Berwick-upon-Tweed

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Berwick-upon-Tweed (/ˈbɛrɨk əpɒn ˈtwiːd/ berr-ik ə-pon tweed) or simply Berwick is a town in the county of Northumberland and is the northernmost town in England, on the east coast at the mouth of the River Tweed. It is situated 2.5 miles (4 km) south of the Scottish border.

Berwick-upon-Tweed, the former county town of Berwickshire, had a population of 11,665 at the time of the United Kingdom Census 2001. A civil parish and town council were created in 2008.

Founded during the time of the kingdom of Northumbria, which was part of the Heptarchy, the area was central to historic border war between the Kingdoms of England and Scotland for centuries; the last time it changed hands was when England reconquered it in 1482. Berwick remains a traditional market town and also has some notable architectural features, in particular its defence ramparts and barrack buildings.

The origin of the town’s name is Norse, or Old English, with the second element “wick” either coming from “vik” meaning a bay, or a “wic” meaning a settlement. The first element is also ambiguous, and may refer to either barley (baer) or the headland (“bar”) which cuts across the Tweed estuary. Another interpretation claims “Corn Farm” as the meaning of Berwick.

Berwick was referred to as ‘South Berwick’ by the Scots, to differentiate it from the town of North Berwick, in East Lothian, east of Edinburgh.

The origin of the town’s name is Norse, or Old English, with the second element “wick” either coming from “vik” meaning a bay, or a “wic” meaning a settlement. The first element is also ambiguous, and may refer to either barley (baer) or the headland (“bar”) which cuts across the Tweed estuary. Another interpretation claims “Corn Farm” as the meaning of Berwick.[3]

Berwick was referred to as ‘South Berwick’ by the Scots, to differentiate it from the town of North Berwick, in East Lothian, east of Edinburgh.

In the post-Roman period, the area may have been inhabited by the Brythons of Bryneich, who were in turn conquered by the Angles, who created the kingdom of Bernicia, which united with the Kingdom of Deira to form Northumbria.

In either 973 or 1018 Northumbria north of the Tweed (known as Lothian) was ceded to Scotland. In 1018 the Scots defeated the Northumbrians at the Battle of Carham, which occurred across the River Tweed opposite Coldstream to secure possession of Lothian.

Berwick station stands on the site of a historic medieval castle, where Robert Bruce’s claim was originally declined, and John Balliol’s accepted.

Berwick’s strategic position on the English-Scottish border during centuries of war between the two nations and its relatively great wealth led to a succession of raids, sieges and take-overs. Between 1174 and 1482 the town changed hands between England and Scotland more than 13 times, and was the location of a number of momentous events in the English-Scottish border wars. One of the most brutal sackings was by King Edward I of England in 1296, and set the precedent for bitter border conflict in the Scottish Wars of Independence.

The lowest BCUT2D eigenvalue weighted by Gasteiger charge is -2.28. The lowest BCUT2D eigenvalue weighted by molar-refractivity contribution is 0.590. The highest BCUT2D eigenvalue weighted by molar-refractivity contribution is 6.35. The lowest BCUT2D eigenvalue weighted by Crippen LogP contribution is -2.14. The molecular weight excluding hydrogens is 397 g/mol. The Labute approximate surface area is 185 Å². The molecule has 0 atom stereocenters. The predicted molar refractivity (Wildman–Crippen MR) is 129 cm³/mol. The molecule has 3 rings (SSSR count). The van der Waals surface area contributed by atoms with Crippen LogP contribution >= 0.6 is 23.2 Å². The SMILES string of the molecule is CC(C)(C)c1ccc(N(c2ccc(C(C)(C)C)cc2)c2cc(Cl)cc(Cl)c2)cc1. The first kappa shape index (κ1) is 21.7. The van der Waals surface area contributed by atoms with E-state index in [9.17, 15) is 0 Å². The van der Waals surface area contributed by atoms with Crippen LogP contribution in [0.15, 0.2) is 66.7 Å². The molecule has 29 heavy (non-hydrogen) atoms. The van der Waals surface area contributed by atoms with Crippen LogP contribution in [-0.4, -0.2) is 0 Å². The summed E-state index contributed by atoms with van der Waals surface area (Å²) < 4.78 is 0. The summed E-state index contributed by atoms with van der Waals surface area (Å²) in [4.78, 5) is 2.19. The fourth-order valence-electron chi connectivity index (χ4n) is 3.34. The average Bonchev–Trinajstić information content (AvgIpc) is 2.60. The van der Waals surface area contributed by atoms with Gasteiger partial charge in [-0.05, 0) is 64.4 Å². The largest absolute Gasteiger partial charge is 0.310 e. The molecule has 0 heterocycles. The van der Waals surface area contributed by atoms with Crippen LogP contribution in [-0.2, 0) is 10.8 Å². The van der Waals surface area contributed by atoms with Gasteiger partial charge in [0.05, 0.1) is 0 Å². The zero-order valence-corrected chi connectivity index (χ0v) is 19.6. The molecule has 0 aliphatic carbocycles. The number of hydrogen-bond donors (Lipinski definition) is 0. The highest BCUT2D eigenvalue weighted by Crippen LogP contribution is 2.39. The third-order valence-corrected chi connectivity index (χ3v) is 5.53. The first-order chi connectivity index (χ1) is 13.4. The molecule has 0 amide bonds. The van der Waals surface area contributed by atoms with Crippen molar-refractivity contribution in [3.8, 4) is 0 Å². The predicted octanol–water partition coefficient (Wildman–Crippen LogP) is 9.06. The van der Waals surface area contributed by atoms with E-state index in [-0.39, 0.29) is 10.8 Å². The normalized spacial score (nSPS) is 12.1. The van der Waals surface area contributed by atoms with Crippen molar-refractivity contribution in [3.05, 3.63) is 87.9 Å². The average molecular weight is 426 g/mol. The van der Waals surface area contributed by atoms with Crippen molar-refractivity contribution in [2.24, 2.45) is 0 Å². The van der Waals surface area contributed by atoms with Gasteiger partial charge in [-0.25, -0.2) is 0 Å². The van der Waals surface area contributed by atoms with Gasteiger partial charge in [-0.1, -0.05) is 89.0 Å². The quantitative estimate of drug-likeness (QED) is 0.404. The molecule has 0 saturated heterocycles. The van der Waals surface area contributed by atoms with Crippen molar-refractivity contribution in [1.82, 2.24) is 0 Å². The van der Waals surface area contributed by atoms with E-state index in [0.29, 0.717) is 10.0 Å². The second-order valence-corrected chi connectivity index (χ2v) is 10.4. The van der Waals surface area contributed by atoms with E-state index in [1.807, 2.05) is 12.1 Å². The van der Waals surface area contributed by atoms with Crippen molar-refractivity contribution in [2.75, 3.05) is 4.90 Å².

In the 13th century Berwick was one of the most wealthy trading ports in Scotland, providing an annual customs value of £2,190, equivalent to a quarter of all customs revenues received north of the border. A contemporary description of the town asserted that “so populous and of such commercial importance that it might rightly be called another Alexandria, whose riches were the sea and the water its walls.”[6] Amongst the town’s exports were wool, grain and salmon, while merchants from Germany and the Low Countries set up businesses in the town in order to trade.

The Scots also had a mint at Berwick, producing Scottish coinage. In contrast, under English rule, Berwick was a garrison town first, and a port second. In around 1120, King David I of Scotland made Berwick one of Scotland’s four royal burghs, which allowed the town’s freemen a number of rights and privileges.

Berwick had a mediaeval hospital for the sick and poor which was administered by the Church. A charter under the Great Seal of Scotland, confirmed by King James I of Scotland, grants the king’s chaplain “Thomas Lauder of the House of God or Hospital lying in the burgh of Berwick-upon-Tweed, to be held to him for the whole time of his life with all lands, teinds, rents and profits, etc., belonging to the said hospital, as freely as is granted to any other hospital in the Kingdom of Scotland; the king also commands all those concerned to pay to the grantee all things necessary for the support of the hospital. Dated at Edinburgh June 8, in the 20th year of his reign.”